Russians accused of poisoning ex-spy say they were in Salisbury to visit cathedral

Two men accused of poisoning ex-Russian spy Sergei Skripal and his daughter, Yulia, in Salisbury have denied carrying out the attack and said they were just visiting the town to see the cathedral in an interview with Kremlin-funded news channel RT.

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Alexander Petrov and Ruslan Boshirov confirmed they are the men accused of carrying out the attack in the interview with RT. Boshirov also called on the UK to apologize for the allegations, claiming their lives had been “turned upside down.”

“We’re afraid of going out, we fear for ourselves, our lives and lives of our loved ones,” Boshirov told RT.

Petrov and Boshirov claim to have been visiting the “wonderful town” of Salisbury, England, to see its famous cathedral. But British Prime Minister Theresa May said in a statement to the House of Commons last week that the Russian nationals were wanted for the attempted murder of Sergei and Yulia Skripal and attending police officer Nick Bailey on March 4.

The British government believes the men sprayed the front door of the Skripals’ front door with the highly toxic Novichok nerve agent before returning to London and flying to Moscow that same evening. The Skripals were found collapsed on a park bench at 4:15 p.m. Both survived after long stays in the hospital.

Speaking at an economic forum in Eastern Russia Wednesday, Russian President Vladimir Putin said that Russian authorities were aware of who the suspects were, but dismissed British claims they were linked to the GRU, Russia’s foreign military intelligence agency. They were “civilians,” Putin said, before encouraging them to come forward and speak to the media.

British police said in a statement that on March 3, the day before the Skripals fell ill, the two men were on a “reconnaissance trip.”

In the interview with RT, Boshirov denied those claims, saying they had traveled that day to see Stonehenge, but “couldn’t do it” because “the town was covered by this slush. We got wet, took the nearest train and came back to London.”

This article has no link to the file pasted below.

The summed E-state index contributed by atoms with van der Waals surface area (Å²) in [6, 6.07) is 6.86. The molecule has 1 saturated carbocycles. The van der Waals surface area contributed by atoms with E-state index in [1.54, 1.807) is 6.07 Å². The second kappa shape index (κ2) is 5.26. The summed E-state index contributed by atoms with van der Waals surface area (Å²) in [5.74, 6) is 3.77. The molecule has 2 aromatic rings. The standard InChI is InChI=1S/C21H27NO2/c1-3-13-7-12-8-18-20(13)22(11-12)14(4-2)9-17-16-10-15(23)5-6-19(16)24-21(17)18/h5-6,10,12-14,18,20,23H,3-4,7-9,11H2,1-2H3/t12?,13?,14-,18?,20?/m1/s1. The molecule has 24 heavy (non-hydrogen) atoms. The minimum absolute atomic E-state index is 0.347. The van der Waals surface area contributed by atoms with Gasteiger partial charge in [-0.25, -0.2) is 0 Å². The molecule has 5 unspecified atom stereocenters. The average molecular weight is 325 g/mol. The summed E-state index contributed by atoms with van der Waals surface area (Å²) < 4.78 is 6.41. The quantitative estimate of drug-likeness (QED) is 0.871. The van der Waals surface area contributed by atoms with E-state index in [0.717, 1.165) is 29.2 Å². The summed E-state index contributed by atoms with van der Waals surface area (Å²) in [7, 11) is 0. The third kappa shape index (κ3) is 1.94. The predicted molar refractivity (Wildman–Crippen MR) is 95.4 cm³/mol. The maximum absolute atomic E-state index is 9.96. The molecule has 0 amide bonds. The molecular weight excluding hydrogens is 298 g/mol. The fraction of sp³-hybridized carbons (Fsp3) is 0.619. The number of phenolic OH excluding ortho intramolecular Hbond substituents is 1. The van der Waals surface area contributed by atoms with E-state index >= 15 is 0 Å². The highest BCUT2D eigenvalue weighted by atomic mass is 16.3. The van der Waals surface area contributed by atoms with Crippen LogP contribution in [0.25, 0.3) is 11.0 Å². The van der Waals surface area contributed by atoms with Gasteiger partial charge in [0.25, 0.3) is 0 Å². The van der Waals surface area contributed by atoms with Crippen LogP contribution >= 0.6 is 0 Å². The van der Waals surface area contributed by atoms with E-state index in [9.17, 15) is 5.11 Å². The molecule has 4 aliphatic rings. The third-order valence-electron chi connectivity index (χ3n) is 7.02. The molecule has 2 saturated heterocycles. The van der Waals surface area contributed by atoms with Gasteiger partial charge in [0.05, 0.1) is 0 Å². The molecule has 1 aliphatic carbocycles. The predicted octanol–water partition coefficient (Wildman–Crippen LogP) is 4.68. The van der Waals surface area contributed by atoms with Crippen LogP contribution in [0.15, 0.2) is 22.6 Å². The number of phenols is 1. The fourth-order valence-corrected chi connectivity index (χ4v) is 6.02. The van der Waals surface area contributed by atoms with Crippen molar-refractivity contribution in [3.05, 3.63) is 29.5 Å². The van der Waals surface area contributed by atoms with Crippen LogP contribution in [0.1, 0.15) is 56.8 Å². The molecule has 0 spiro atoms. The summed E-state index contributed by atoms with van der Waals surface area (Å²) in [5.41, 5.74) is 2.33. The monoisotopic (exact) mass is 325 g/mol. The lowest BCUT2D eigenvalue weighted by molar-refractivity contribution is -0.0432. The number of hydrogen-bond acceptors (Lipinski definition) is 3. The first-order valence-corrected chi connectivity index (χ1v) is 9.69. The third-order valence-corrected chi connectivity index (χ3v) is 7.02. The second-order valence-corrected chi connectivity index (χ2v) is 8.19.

“Maybe we did [approach] Skripal’s house,” Boshirov added, “but we don’t know where is it located.”

When asked about the Nina Ricci perfume bottle allegedly used to spray the Novichok nerve agent on the Skripals front door, Boshirov said the pair didn’t have it.

“Isn’t it silly for decent lads to have women’s perfume? The customs are checking everything, they would have questions as to why men have women’s perfume in their luggage. We didn’t have it,” Boshirov told RT.

The pair were interviewed by Margarita Simonyan, RT’s editor-in-chief. Simonyan tweeted in Russian earlier that Petrov and Boshirov had “refused to give interviews to anyone else, not even our journalists, as they said, they know me on the air and read my social networks and therefore, again they said they trust me.”

After a six month investigation, Scotland Yard released a detailed account of the pair’s alleged movements from Friday, March 2 to Sunday, March 4.

CCTV footage shows Petrov and Boshirov, who traveled on Russian passports and were previously believed to have used aliases, arriving in the UK on Friday evening on an Aeroflot flight into London’s Gatwick airport. On Sunday, images show the pair in Salisbury town center, near the Skripals’ house.

In the House of Commons last week, May said the attack was “almost certainly” approved “at a senior level of the Russian state.” An Interpol red notice and a European Arrest Warrant were issued, but extradition is impossible as it is forbidden by the Russian state.

A spokesperson for the UK Home Office said the men are the “prime suspects.”

“The Police and Crown Prosecution Service have identified these men as the prime suspects in relation to the attack in Salisbury,” the spokesperson said. “The Government is clear these men are officers of the Russian military intelligence service –- the GRU -– who used a devastatingly toxic, illegal chemical weapon on the streets of our country. We have repeatedly asked Russia to account for what happened in Salisbury in March. Today –- just as we have seen throughout — they have responded with obfuscation and lies.”

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